Plan ahead for a lunch and learn RoadShow. On February 23rd, 2016 ITS-Information Security will be hosting a RoadShow conversation on safe computing practices and phishing avoidance techniques in Lib145 from 12:00 to 1:00. This conversation is open to the entire Middlebury community. All are encouraged to come.
- How to spot a phish
- Safe download practices and installing applications on your computer
- Data classification and sensitive data
- Removable media and when to use it
- Password management and what to do with all of those passwords
Follow ITS-Information Security on Twitter: @MiddInfoSec
Information Security has a new Twitter feed and other new content on their website. Follow us at @MiddInfosec or visit our website at http://go.middlebury.edu/infosec
Planning a spring break vacation or work-related travel? People are frequently more vulnerable when traveling because a break from their regular routine or encounters with unfamiliar situations often result in less cautious behavior. If this sounds like you, or someone you know, these five tips will help you protect yourself and guard your privacy.
- Track that device! Install a device finder or manager on your mobile device in case it’s lost or stolen. Make sure it has remote wipe capabilities.
- Avoid social media announcements about your travel plans. It’s tempting to share your upcoming vacation plans with family and friends, but consider how this might make you an easier target for local or online thieves. While traveling, avoid using social media to “check in” to airports and consider posting those beautiful photos after you return home. Find out how burglars are using your vacation posts to target you in this infographic.
- Traveling soon? If you’re traveling with a laptop or mobile device, make sure it is secured with strong authentication and avoid traveling with (or if you must, encrypt) confidential information.
- Limit the amount of personal and/or sensitive information stored on your devices. Locate, secure, (or better yet) remove PII (personally identifiable information) such as your SSN, credit card numbers, and/or bank account information, and do not travel with unencrypted confidential Middlebury information on your devices.
- Physically protect yourself and your devices. Use a laptop lock, avoid unnecessarily displaying identification cards, shred sensitive paperwork before you recycle it, and watch out for “shoulder surfers” at ATM’s or while using your devices in public places.
These are just some of the many things that you can do to travel more safely! For more information about information security, visit our website at http://go.middlebury.edu/infosec.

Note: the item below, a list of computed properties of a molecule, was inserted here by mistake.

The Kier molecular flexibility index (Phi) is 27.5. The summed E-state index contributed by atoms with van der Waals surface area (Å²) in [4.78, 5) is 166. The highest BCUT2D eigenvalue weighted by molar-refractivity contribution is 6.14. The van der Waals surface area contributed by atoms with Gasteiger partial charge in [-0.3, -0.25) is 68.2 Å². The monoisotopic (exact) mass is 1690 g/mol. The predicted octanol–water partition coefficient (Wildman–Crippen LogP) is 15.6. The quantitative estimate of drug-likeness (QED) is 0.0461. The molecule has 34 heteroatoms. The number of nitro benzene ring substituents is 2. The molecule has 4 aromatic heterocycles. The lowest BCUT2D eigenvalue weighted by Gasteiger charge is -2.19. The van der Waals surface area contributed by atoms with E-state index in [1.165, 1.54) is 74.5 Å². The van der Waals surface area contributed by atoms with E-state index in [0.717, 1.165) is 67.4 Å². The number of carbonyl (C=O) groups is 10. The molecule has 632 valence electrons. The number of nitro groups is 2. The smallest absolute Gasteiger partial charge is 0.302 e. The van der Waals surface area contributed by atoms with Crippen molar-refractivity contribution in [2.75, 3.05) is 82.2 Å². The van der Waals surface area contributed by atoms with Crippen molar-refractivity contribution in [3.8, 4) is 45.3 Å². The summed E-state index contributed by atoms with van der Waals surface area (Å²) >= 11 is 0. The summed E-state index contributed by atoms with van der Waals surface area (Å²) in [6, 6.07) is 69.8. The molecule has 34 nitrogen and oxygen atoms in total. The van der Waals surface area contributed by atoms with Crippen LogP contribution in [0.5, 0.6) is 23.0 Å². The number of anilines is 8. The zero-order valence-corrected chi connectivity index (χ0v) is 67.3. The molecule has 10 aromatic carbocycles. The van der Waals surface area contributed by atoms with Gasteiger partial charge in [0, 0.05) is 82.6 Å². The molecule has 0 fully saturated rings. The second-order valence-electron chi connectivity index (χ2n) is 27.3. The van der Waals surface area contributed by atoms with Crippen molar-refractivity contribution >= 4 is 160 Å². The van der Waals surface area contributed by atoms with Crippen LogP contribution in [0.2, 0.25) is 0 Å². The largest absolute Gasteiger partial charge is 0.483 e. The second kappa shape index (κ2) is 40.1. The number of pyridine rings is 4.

Much of this content comes from the Awareness and Training Working Group of the EDUCAUSE Higher Education Information Security Council (HEISC) and is then tailored for the Middlebury community.
Information Security has a New Twitter feed and other new content on their website. Follow us at #MiddInfosec or visit our website at http://go.middlebury.edu/infosec
You and your information are everywhere. When you’re online you leave a trail of “digital exhaust” in the form of cookies, GPS data, social network posts, and e-mail exchanges, among others. It is critical to learn how to protect yourself and guard your privacy. Your identity and even your bank account could be at risk!
- Use long and complex passwords or passphrases. These are often the first line of defense in protecting an online account. The length and complexity of your passwords can provide an extra level of protection for your personal information.
- Take care what you share. Periodically check the privacy settings for your social networking apps to ensure that they are set to share only what you want, with whom you intend. Be very careful about putting personal information online. What goes on the Internet¬¬ usually stays on the Internet.
- Go stealth when browsing. Your browser can store quite a bit of information about your online activities, including cookies, cached pages, and history. To ensure the privacy of personal information online, limit access by going “incognito” and using the browser’s private mode.
- Using Wi-Fi? If only public Wi-Fi is available, restrict your activity to simple searches (no banking!) or use a VPN (virtual private network). The latter provides an encrypted tunnel between you and the sites you visit.
- Should you trust that app? Only use apps from reputable sources. Check out reviews from users or other trusted sources before downloading anything that is unfamiliar.
We’ve added another session to the Digital Media Bootcamp.
Quicktime, SnapZ Pro, MPEG Streamclip, Scanners, Plotters and more @ 2:15pm
Date: January 18, 2016